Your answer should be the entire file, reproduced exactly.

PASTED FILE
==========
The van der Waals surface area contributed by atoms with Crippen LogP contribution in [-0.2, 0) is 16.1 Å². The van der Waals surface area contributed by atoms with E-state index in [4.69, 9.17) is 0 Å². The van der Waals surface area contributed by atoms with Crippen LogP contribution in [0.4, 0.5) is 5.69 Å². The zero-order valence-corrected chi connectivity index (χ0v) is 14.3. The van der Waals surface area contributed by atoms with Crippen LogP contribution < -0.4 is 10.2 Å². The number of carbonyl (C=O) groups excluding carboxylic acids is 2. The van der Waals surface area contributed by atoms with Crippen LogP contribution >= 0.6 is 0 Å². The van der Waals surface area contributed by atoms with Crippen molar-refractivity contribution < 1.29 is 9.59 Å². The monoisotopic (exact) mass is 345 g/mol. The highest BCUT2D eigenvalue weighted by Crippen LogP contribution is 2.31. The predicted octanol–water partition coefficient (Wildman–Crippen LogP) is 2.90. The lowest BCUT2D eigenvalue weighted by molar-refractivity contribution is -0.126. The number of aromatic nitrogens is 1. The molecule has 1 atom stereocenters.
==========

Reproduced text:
The van der Waals surface area contributed by atoms with Crippen LogP contribution in [-0.2, 0) is 16.1 Å². The van der Waals surface area contributed by atoms with E-state index in [4.69, 9.17) is 0 Å². The van der Waals surface area contributed by atoms with Crippen LogP contribution in [0.4, 0.5) is 5.69 Å². The zero-order valence-corrected chi connectivity index (χ0v) is 14.3. The van der Waals surface area contributed by atoms with Crippen LogP contribution < -0.4 is 10.2 Å². The number of carbonyl (C=O) groups excluding carboxylic acids is 2. The van der Waals surface area contributed by atoms with Crippen LogP contribution >= 0.6 is 0 Å². The van der Waals surface area contributed by atoms with Crippen molar-refractivity contribution < 1.29 is 9.59 Å². The monoisotopic (exact) mass is 345 g/mol. The highest BCUT2D eigenvalue weighted by Crippen LogP contribution is 2.31. The predicted octanol–water partition coefficient (Wildman–Crippen LogP) is 2.90. The lowest BCUT2D eigenvalue weighted by molar-refractivity contribution is -0.126. The number of aromatic nitrogens is 1. The molecule has 1 atom stereocenters.